Unbelievably, we're just about halfway through the college football season. After six weekends of college football in the South, this much is certain: your Bloody Mary recipe should be perfected by now. But, if not, you've still got time to make the grade.
At the end of six weeks, six out of the seven Hall County public school football teams have winning records. They have combined to score 1,109 points, while allowing 667 points. That is almost a 2 to 1 ratio.
As good as it gets.
Friday was the first time in a long time that I haven't seen at least one Hall County game (if not two) on a Friday night. Betsy and I were in Columbus, Ohio, celebrating the 1973 undefeated Ohio State Buckeye team.
National and conference championship aspirations abound Saturday in Athens as No. 6 LSU and No. 9 Georgia, two founding members of the nation's finest football conference, meet for the 30th time. Toe-to-leather is set for 3:30 p.m. between the hedges of Sanford Stadium and CBS will televise the contest nationally.
Each week, I consult my handy SEC helmet schedule when deciding the topic for SEC Banter. The schedule shows every game for every SEC team using helmets. It's fantastic to view an entire SEC football season on a single sheet of paper, and I have to admit that the little helmets are kind of cute.
If the Falcons knew how to finish what they start, they'd be on their way to a second straight Super Bowl.
We've now seen three weeks of Hall County high school football. Last Friday night, we went to City Park Stadium to see Gainesville take on Buford. I knew going into the game that Buford was loaded with Division-I college prospects. And I also knew that win, lose or draw, this would be a good contest for Bruce Miller's tough-minded Red Elephants. This is the kind of game that prepares your players to make a run at the playoffs and another possible state championship.
Die-hard sports fans have circled Saturday, Sept. 14 on their calendars for months. Fall's most anticipated game awaits. You guessed it: Saturday marks just three more weeks until the NBA preseason tips off in Istanbul, Turkey, when the Oklahoma City Thunder plays the Turkish basketball club Fenerbahce Ulker at Ulker Sports Arena.
When I entered coaching in 1963, I coached one year at Gallup High School after playing high school and college football in New Mexico.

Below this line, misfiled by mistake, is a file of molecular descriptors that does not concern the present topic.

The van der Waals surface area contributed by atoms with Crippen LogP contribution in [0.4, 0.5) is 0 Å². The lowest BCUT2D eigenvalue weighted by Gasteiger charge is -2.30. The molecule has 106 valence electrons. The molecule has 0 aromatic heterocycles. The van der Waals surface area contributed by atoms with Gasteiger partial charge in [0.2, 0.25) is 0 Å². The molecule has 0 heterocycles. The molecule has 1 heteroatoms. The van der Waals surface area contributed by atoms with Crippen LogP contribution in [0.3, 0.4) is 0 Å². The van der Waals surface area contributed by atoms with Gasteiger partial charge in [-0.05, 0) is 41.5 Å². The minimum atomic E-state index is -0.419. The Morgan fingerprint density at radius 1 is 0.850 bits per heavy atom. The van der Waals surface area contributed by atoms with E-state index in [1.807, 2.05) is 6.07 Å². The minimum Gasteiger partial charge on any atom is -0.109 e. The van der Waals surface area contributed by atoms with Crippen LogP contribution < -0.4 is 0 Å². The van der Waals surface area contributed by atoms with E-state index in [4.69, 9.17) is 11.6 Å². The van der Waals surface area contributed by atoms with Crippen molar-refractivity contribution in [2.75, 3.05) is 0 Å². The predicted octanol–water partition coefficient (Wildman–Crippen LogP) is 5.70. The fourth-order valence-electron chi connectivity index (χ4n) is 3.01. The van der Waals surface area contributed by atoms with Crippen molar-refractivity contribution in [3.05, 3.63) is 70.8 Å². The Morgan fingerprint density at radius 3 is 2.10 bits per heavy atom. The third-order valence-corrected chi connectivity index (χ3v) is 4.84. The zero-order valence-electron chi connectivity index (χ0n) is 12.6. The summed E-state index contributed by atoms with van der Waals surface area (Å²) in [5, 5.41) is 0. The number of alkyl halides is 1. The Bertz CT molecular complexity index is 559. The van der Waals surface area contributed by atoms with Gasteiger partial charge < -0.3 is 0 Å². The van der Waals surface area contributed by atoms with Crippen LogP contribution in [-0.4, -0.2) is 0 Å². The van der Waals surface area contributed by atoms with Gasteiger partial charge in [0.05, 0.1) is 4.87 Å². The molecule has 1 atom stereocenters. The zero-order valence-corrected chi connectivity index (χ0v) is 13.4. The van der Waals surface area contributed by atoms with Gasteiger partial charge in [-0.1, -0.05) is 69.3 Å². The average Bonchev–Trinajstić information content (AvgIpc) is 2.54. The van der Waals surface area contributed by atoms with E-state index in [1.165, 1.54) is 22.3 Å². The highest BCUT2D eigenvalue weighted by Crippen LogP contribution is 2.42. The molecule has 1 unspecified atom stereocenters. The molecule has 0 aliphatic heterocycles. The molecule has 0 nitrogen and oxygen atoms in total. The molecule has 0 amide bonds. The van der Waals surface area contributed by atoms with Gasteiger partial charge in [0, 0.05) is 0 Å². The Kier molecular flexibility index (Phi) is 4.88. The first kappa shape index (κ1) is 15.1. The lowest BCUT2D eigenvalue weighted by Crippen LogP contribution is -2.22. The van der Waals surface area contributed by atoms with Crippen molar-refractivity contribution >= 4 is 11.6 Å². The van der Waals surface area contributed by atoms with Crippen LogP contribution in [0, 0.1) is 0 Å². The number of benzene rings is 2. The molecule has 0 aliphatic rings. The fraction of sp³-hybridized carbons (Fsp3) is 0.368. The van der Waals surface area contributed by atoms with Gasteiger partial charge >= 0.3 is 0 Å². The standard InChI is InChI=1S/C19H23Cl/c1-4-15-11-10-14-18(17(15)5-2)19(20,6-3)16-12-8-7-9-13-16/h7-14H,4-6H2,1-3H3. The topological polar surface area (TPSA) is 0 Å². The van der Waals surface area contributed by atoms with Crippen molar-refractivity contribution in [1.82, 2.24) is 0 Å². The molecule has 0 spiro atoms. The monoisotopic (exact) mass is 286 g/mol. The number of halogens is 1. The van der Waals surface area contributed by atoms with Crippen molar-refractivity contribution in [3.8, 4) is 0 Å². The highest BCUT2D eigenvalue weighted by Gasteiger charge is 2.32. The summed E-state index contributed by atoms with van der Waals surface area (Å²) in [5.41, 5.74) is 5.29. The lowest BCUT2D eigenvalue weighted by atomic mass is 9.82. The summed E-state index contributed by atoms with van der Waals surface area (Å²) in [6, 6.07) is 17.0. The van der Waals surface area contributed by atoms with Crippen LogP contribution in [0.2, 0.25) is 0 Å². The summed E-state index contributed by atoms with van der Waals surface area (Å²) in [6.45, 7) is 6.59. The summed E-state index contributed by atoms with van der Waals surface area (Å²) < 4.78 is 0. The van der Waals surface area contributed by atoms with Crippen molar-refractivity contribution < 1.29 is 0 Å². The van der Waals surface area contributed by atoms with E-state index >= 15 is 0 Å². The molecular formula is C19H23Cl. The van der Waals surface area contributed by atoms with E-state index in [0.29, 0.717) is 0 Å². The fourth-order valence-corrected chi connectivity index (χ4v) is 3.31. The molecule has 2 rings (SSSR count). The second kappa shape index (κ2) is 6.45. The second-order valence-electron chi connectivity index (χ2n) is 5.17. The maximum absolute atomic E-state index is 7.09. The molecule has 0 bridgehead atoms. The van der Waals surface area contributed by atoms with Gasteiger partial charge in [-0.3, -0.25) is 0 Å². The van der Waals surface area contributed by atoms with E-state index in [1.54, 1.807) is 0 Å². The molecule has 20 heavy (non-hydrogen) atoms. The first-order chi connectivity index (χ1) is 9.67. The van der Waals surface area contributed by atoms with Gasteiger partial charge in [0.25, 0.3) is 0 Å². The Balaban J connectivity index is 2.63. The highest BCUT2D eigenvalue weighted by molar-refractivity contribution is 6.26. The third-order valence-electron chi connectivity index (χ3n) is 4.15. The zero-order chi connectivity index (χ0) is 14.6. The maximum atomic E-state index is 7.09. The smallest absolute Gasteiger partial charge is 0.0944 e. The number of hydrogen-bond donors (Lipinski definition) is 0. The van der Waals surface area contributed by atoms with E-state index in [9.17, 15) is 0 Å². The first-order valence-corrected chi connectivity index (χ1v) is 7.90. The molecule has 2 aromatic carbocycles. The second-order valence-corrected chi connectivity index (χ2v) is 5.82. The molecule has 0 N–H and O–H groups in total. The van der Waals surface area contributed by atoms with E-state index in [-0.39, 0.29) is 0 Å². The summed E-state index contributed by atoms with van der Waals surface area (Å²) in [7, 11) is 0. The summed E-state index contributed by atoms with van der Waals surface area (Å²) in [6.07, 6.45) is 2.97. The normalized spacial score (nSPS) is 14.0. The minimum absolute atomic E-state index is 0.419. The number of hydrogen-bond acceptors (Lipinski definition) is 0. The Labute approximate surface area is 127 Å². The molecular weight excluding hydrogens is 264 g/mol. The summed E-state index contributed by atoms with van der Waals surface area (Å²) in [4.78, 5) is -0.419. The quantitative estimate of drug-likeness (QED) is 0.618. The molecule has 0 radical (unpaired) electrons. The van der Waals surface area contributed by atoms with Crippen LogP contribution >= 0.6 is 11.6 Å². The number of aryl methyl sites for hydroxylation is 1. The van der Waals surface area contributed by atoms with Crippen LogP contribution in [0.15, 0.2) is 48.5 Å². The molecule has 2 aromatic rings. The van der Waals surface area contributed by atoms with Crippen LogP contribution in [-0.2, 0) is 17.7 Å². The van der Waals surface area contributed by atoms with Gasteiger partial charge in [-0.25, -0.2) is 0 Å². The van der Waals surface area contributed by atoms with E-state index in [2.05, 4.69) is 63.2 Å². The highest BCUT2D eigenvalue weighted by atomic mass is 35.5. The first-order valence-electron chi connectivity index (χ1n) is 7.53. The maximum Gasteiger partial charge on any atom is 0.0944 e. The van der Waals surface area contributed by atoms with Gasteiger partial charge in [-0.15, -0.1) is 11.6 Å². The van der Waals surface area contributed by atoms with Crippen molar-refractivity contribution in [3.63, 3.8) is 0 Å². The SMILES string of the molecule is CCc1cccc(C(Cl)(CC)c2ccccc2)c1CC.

A nemesis is defined as "a formidable and usually victorious rival or opponent." Ninety-nine percent of Georgia fans who read that definition can't help but think of one person: Steve Spurrier.
Now that you've had a long opening weekend in which to immerse yourselves back into college football, let's see how much you really know.
Welcome to Week 1 of the Hall County Power Ratings for this season. It's a little early to be able to tell about proper placement for these teams in the ratings, but I thought I'd go out on a limb and place the defending Class AAAAA state champion, Gainesville, at No. 1. As a non-partisan high school fan, I'm mighty proud of the terrific effort by last season's Red Elephants, but don't forget the great jobs that North Hall, Flowery Branch and Chestatee did. This looks to be another fine season for local football fans.
My wife has always liked my "big gun" biceps. She knows I work hard to maintain them and it's a nice ego boost when she asks me to "flex those big guns." And, if I don't say so myself, my biceps are pretty sweet.
"When I got to the 10 tee box, I still believed I could win the tournament, no doubt about it. I still thought that Bubba…"
On July 27, 1993, Jordan Spieth was born.
"Is that Bubba?" one patron asks another.
He walks up the 17th fairway at Augusta National uncomfortably upright, his hands clutched to both ends of a 7-iron that stretches toward the sky behind his head. He rocks the club from one hip to the other, bending his back side-to-side as he grimaces.
The Masters tournament is right around the corner, and when Jim Nantz of CBS welcomes us to Augusta National with his signature "Hello, friends" opening remark, he'll undoubtedly refer to the Masters as "a tradition unlike any other."
Tune the piano.
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